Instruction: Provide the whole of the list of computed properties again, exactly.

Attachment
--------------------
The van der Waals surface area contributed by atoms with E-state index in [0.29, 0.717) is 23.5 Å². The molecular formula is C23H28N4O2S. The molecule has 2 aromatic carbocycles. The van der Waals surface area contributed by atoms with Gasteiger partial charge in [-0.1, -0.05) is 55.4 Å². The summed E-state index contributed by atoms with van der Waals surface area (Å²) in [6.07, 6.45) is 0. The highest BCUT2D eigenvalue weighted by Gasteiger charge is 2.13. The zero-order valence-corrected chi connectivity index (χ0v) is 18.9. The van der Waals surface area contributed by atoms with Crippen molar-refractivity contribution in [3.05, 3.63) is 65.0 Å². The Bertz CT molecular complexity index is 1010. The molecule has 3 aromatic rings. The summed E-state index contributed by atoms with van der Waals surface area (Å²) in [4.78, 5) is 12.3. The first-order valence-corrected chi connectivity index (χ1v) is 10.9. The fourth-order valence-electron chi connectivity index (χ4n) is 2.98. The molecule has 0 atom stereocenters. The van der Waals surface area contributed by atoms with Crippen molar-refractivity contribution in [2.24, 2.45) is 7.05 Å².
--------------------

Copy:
The van der Waals surface area contributed by atoms with E-state index in [0.29, 0.717) is 23.5 Å². The molecular formula is C23H28N4O2S. The molecule has 2 aromatic carbocycles. The van der Waals surface area contributed by atoms with Gasteiger partial charge in [-0.1, -0.05) is 55.4 Å². The summed E-state index contributed by atoms with van der Waals surface area (Å²) in [6.07, 6.45) is 0. The highest BCUT2D eigenvalue weighted by Gasteiger charge is 2.13. The zero-order valence-corrected chi connectivity index (χ0v) is 18.9. The van der Waals surface area contributed by atoms with Crippen molar-refractivity contribution in [3.05, 3.63) is 65.0 Å². The Bertz CT molecular complexity index is 1010. The molecule has 3 aromatic rings. The summed E-state index contributed by atoms with van der Waals surface area (Å²) in [4.78, 5) is 12.3. The first-order valence-corrected chi connectivity index (χ1v) is 10.9. The fourth-order valence-electron chi connectivity index (χ4n) is 2.98. The molecule has 0 atom stereocenters. The van der Waals surface area contributed by atoms with Crippen molar-refractivity contribution in [2.24, 2.45) is 7.05 Å².